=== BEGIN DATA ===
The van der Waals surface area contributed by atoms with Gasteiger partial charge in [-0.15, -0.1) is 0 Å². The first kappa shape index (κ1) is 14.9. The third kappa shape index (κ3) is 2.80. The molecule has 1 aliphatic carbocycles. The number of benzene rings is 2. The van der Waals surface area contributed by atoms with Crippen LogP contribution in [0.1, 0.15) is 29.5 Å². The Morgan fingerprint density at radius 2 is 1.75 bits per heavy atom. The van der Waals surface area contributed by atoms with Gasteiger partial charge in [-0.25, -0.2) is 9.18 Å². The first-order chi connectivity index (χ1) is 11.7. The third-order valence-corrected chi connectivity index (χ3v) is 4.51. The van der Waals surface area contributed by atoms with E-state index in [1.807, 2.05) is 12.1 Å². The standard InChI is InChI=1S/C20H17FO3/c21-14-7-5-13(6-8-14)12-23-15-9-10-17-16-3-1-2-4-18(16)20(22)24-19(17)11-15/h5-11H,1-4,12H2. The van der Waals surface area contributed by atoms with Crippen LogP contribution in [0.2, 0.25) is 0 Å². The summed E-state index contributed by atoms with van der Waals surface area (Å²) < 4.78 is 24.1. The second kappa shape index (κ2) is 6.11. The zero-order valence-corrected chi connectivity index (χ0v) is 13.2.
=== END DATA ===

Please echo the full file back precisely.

The van der Waals surface area contributed by atoms with Gasteiger partial charge in [-0.15, -0.1) is 0 Å². The first kappa shape index (κ1) is 14.9. The third kappa shape index (κ3) is 2.80. The molecule has 1 aliphatic carbocycles. The number of benzene rings is 2. The van der Waals surface area contributed by atoms with Crippen LogP contribution in [0.1, 0.15) is 29.5 Å². The Morgan fingerprint density at radius 2 is 1.75 bits per heavy atom. The van der Waals surface area contributed by atoms with Gasteiger partial charge in [-0.25, -0.2) is 9.18 Å². The first-order chi connectivity index (χ1) is 11.7. The third-order valence-corrected chi connectivity index (χ3v) is 4.51. The van der Waals surface area contributed by atoms with E-state index in [1.807, 2.05) is 12.1 Å². The standard InChI is InChI=1S/C20H17FO3/c21-14-7-5-13(6-8-14)12-23-15-9-10-17-16-3-1-2-4-18(16)20(22)24-19(17)11-15/h5-11H,1-4,12H2. The van der Waals surface area contributed by atoms with Crippen LogP contribution in [0.2, 0.25) is 0 Å². The summed E-state index contributed by atoms with van der Waals surface area (Å²) < 4.78 is 24.1. The second kappa shape index (κ2) is 6.11. The zero-order valence-corrected chi connectivity index (χ0v) is 13.2.